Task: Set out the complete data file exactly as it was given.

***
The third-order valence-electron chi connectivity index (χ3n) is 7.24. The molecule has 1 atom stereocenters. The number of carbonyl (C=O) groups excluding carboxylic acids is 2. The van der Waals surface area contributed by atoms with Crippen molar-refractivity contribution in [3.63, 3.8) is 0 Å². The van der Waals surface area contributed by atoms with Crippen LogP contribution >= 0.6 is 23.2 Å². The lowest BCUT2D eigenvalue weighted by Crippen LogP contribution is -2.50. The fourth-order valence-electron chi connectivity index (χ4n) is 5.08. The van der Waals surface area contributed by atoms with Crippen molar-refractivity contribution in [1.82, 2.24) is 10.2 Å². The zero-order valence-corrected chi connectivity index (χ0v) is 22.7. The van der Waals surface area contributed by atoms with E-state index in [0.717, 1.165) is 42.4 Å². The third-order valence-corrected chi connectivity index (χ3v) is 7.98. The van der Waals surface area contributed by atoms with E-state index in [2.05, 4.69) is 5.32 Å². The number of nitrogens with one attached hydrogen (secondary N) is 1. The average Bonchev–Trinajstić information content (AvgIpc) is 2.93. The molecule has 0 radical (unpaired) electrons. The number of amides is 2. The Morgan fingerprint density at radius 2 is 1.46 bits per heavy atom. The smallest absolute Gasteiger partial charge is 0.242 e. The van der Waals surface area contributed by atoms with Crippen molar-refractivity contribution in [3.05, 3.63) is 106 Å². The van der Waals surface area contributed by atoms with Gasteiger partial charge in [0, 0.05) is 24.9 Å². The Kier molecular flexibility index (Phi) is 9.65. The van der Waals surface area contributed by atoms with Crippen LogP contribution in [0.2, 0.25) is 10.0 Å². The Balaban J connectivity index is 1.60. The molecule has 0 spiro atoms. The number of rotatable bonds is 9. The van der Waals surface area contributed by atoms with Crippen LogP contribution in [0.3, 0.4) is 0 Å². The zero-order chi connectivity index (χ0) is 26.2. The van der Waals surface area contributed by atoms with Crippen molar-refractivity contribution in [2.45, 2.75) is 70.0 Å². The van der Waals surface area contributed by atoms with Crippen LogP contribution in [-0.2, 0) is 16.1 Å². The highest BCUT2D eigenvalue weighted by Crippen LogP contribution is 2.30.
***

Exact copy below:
The third-order valence-electron chi connectivity index (χ3n) is 7.24. The molecule has 1 atom stereocenters. The number of carbonyl (C=O) groups excluding carboxylic acids is 2. The van der Waals surface area contributed by atoms with Crippen molar-refractivity contribution in [3.63, 3.8) is 0 Å². The van der Waals surface area contributed by atoms with Crippen LogP contribution >= 0.6 is 23.2 Å². The lowest BCUT2D eigenvalue weighted by Crippen LogP contribution is -2.50. The fourth-order valence-electron chi connectivity index (χ4n) is 5.08. The van der Waals surface area contributed by atoms with Crippen molar-refractivity contribution in [1.82, 2.24) is 10.2 Å². The zero-order valence-corrected chi connectivity index (χ0v) is 22.7. The van der Waals surface area contributed by atoms with E-state index in [0.717, 1.165) is 42.4 Å². The third-order valence-corrected chi connectivity index (χ3v) is 7.98. The van der Waals surface area contributed by atoms with E-state index in [2.05, 4.69) is 5.32 Å². The number of nitrogens with one attached hydrogen (secondary N) is 1. The average Bonchev–Trinajstić information content (AvgIpc) is 2.93. The molecule has 0 radical (unpaired) electrons. The number of amides is 2. The Morgan fingerprint density at radius 2 is 1.46 bits per heavy atom. The smallest absolute Gasteiger partial charge is 0.242 e. The van der Waals surface area contributed by atoms with Crippen molar-refractivity contribution in [3.05, 3.63) is 106 Å². The van der Waals surface area contributed by atoms with Gasteiger partial charge in [0, 0.05) is 24.9 Å². The Kier molecular flexibility index (Phi) is 9.65. The van der Waals surface area contributed by atoms with Crippen LogP contribution in [0.2, 0.25) is 10.0 Å². The Balaban J connectivity index is 1.60. The molecule has 0 spiro atoms. The number of rotatable bonds is 9. The van der Waals surface area contributed by atoms with Crippen LogP contribution in [0.3, 0.4) is 0 Å². The zero-order chi connectivity index (χ0) is 26.2. The van der Waals surface area contributed by atoms with Crippen molar-refractivity contribution in [2.45, 2.75) is 70.0 Å². The van der Waals surface area contributed by atoms with Crippen LogP contribution in [-0.2, 0) is 16.1 Å². The highest BCUT2D eigenvalue weighted by Crippen LogP contribution is 2.30.